The Hamptons International Film Festival was held over the weekend, and this year, festival organizers sought to inspire students and budding cinematographers by screening select films in local schools. This educational initiative also introduced students to the filmmakers who answered questions and talked about their own inspiration.
On October 5, two films were shown at Ross’s Upper and Lower School campuses. In the Court Theater at the Upper School, students watched Anosmia, a documentary short that tells the story of people who are unable to smell. The film premiered this year at the Cannes Film Festival and was featured as an Op-Doc in the New York Times.
Filmmaker Jacob LaMendola, who also suffers from this affliction, answered questions following the screening. “Was there ever a time in your childhood when you thought there was something wrong with you?” asked one student. “Yeah, definitely,” Jacob replied, recalling that the first time he knew something was amiss was when he was in fifth grade and all of his classmates could smell an odor he could not. When asked how it feels to hear others describe scents, Jacob said, “One of my favorite parts of not being able to smell is hearing how my friends describe things.”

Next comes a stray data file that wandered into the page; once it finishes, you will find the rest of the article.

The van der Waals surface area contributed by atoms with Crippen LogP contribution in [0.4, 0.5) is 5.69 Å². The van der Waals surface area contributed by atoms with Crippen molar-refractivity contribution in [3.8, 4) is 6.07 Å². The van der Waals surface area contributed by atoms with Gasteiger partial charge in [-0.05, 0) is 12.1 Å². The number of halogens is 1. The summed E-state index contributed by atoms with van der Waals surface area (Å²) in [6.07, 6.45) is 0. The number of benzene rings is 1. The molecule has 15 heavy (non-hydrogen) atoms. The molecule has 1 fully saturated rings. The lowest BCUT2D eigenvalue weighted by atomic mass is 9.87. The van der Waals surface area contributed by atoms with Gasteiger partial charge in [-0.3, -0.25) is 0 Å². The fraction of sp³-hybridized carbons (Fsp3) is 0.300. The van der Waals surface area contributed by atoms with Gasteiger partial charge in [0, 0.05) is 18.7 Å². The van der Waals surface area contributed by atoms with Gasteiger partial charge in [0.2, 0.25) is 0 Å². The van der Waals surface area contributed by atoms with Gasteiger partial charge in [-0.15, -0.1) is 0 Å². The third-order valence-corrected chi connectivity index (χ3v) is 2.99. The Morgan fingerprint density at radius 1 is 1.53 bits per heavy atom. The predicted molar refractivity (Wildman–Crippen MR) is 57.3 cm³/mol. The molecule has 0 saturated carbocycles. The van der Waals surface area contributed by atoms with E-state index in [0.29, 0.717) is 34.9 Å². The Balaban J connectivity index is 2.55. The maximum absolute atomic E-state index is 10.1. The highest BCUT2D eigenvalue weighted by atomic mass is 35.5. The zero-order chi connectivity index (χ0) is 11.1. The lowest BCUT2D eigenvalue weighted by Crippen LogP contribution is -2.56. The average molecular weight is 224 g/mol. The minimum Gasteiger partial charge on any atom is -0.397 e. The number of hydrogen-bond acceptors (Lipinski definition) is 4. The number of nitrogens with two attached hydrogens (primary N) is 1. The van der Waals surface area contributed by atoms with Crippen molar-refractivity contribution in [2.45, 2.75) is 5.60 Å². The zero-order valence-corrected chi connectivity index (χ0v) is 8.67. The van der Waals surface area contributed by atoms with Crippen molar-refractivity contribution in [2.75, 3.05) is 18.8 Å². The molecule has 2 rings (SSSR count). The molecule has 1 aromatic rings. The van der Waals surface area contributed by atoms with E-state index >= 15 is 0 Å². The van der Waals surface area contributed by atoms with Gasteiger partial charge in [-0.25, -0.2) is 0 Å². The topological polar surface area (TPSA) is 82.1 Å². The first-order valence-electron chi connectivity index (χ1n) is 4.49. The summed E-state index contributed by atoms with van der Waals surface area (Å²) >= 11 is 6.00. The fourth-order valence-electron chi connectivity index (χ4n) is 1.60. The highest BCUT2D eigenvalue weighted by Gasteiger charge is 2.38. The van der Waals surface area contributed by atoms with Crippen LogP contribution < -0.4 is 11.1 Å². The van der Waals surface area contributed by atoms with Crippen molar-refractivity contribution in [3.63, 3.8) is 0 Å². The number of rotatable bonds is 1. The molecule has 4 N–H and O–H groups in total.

Meanwhile, at the Lower School, students watched Dumbleweed in the Multi-Purpose Room. Set in the desert during Christmas time, Dumbleweed is a story about three tumbleweeds who overhear a young girl telling her father that she wished there were snow in the desert so that she could build a snowman. After the young girl and her father leave to get a Christmas tree, the tumbleweeds quickly assemble themselves in the shape of a snowman. However, the smallest tumbleweed, Dumbleweed, gets blown to the other side of the road and must overcome a myriad of dangerous obstacles to get back in time and surprise the young girl before she returns.
Following the screening, students asked filmmaker Natasha Khrolenko several questions, including, “What were your challenges?” and “How many steps were involved in making the film?” After the Q&A, Natasha asked one student, "Do you make movies?" to which the student replied, "No, but I'm inspired."
In addition to these screenings, students in Innovation Lab @Ross and Finite Math attended a showing of A Beautiful Mind, a biographical drama about John Nash, a Nobel laureate in economics who struggles with schizophrenia. A Q&A with Dr. Nash followed. Finally, senior Lea Winkler, sophomore Aubrey Jowers, and alumnus Dan Roe, who also works at Ross, participated in a cinematography master course with professional film producers on October 6.